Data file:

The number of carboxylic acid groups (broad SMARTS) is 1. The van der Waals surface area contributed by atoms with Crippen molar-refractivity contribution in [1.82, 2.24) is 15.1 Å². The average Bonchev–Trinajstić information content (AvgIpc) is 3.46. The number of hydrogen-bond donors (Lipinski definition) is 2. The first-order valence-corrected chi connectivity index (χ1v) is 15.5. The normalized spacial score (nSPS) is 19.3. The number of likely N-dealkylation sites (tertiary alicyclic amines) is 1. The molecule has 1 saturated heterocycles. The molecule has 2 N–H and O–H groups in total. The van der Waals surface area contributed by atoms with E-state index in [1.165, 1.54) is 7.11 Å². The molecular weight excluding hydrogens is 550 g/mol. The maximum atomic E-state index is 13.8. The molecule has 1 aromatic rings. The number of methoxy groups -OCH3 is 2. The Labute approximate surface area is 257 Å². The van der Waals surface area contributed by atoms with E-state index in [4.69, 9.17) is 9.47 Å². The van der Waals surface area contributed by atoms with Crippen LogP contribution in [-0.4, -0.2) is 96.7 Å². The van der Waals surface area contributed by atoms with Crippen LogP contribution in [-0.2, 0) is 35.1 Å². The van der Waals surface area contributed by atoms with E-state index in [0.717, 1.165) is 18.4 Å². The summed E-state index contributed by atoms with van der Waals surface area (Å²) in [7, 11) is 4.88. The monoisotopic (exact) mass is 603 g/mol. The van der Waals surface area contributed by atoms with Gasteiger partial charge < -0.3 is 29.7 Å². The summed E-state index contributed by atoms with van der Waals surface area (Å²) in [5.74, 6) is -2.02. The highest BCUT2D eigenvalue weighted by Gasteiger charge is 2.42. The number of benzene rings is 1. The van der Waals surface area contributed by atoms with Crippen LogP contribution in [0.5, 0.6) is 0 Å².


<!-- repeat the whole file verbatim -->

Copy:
The number of carboxylic acid groups (broad SMARTS) is 1. The van der Waals surface area contributed by atoms with Crippen molar-refractivity contribution in [1.82, 2.24) is 15.1 Å². The average Bonchev–Trinajstić information content (AvgIpc) is 3.46. The number of hydrogen-bond donors (Lipinski definition) is 2. The first-order valence-corrected chi connectivity index (χ1v) is 15.5. The normalized spacial score (nSPS) is 19.3. The number of likely N-dealkylation sites (tertiary alicyclic amines) is 1. The molecule has 1 saturated heterocycles. The molecule has 2 N–H and O–H groups in total. The van der Waals surface area contributed by atoms with E-state index in [1.165, 1.54) is 7.11 Å². The molecular weight excluding hydrogens is 550 g/mol. The maximum atomic E-state index is 13.8. The molecule has 1 aromatic rings. The number of methoxy groups -OCH3 is 2. The Labute approximate surface area is 257 Å². The van der Waals surface area contributed by atoms with E-state index in [4.69, 9.17) is 9.47 Å². The van der Waals surface area contributed by atoms with Crippen LogP contribution in [-0.4, -0.2) is 96.7 Å². The van der Waals surface area contributed by atoms with Crippen LogP contribution in [-0.2, 0) is 35.1 Å². The van der Waals surface area contributed by atoms with E-state index in [0.717, 1.165) is 18.4 Å². The summed E-state index contributed by atoms with van der Waals surface area (Å²) in [7, 11) is 4.88. The monoisotopic (exact) mass is 603 g/mol. The van der Waals surface area contributed by atoms with Gasteiger partial charge < -0.3 is 29.7 Å². The summed E-state index contributed by atoms with van der Waals surface area (Å²) in [5.74, 6) is -2.02. The highest BCUT2D eigenvalue weighted by Gasteiger charge is 2.42. The number of benzene rings is 1. The van der Waals surface area contributed by atoms with Crippen LogP contribution in [0.5, 0.6) is 0 Å².